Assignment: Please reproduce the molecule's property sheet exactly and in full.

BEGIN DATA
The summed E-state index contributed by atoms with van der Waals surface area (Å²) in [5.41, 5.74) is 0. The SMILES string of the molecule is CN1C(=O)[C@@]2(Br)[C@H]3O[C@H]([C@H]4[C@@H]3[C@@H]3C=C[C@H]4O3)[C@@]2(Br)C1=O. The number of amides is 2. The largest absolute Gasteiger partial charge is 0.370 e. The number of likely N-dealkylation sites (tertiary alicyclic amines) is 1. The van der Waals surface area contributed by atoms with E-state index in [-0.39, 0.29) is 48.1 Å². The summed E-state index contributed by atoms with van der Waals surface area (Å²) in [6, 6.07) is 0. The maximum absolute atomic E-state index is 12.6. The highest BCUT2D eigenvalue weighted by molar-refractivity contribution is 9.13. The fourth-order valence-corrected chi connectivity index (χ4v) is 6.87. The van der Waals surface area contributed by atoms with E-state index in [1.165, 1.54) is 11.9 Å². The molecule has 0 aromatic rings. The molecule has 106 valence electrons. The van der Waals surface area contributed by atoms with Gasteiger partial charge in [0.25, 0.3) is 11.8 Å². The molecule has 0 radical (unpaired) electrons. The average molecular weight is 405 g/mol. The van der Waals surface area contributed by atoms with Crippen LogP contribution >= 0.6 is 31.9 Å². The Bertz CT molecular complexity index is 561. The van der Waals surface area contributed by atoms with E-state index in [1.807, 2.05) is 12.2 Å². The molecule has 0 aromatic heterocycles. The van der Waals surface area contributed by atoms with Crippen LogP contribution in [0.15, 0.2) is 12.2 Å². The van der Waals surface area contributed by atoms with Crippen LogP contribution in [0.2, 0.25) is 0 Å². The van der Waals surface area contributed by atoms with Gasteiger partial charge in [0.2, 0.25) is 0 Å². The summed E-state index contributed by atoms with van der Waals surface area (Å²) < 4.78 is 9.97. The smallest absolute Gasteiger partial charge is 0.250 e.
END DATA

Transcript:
The summed E-state index contributed by atoms with van der Waals surface area (Å²) in [5.41, 5.74) is 0. The SMILES string of the molecule is CN1C(=O)[C@@]2(Br)[C@H]3O[C@H]([C@H]4[C@@H]3[C@@H]3C=C[C@H]4O3)[C@@]2(Br)C1=O. The number of amides is 2. The largest absolute Gasteiger partial charge is 0.370 e. The number of likely N-dealkylation sites (tertiary alicyclic amines) is 1. The van der Waals surface area contributed by atoms with E-state index in [-0.39, 0.29) is 48.1 Å². The summed E-state index contributed by atoms with van der Waals surface area (Å²) in [6, 6.07) is 0. The maximum absolute atomic E-state index is 12.6. The highest BCUT2D eigenvalue weighted by molar-refractivity contribution is 9.13. The fourth-order valence-corrected chi connectivity index (χ4v) is 6.87. The van der Waals surface area contributed by atoms with E-state index in [1.165, 1.54) is 11.9 Å². The molecule has 0 aromatic rings. The molecule has 106 valence electrons. The van der Waals surface area contributed by atoms with Gasteiger partial charge in [0.25, 0.3) is 11.8 Å². The molecule has 0 radical (unpaired) electrons. The average molecular weight is 405 g/mol. The van der Waals surface area contributed by atoms with Crippen LogP contribution >= 0.6 is 31.9 Å². The Bertz CT molecular complexity index is 561. The van der Waals surface area contributed by atoms with E-state index in [1.807, 2.05) is 12.2 Å². The molecule has 0 aromatic heterocycles. The van der Waals surface area contributed by atoms with Crippen LogP contribution in [0.15, 0.2) is 12.2 Å². The van der Waals surface area contributed by atoms with Crippen LogP contribution in [0.2, 0.25) is 0 Å². The van der Waals surface area contributed by atoms with Gasteiger partial charge in [0.2, 0.25) is 0 Å². The summed E-state index contributed by atoms with van der Waals surface area (Å²) < 4.78 is 9.97. The smallest absolute Gasteiger partial charge is 0.250 e.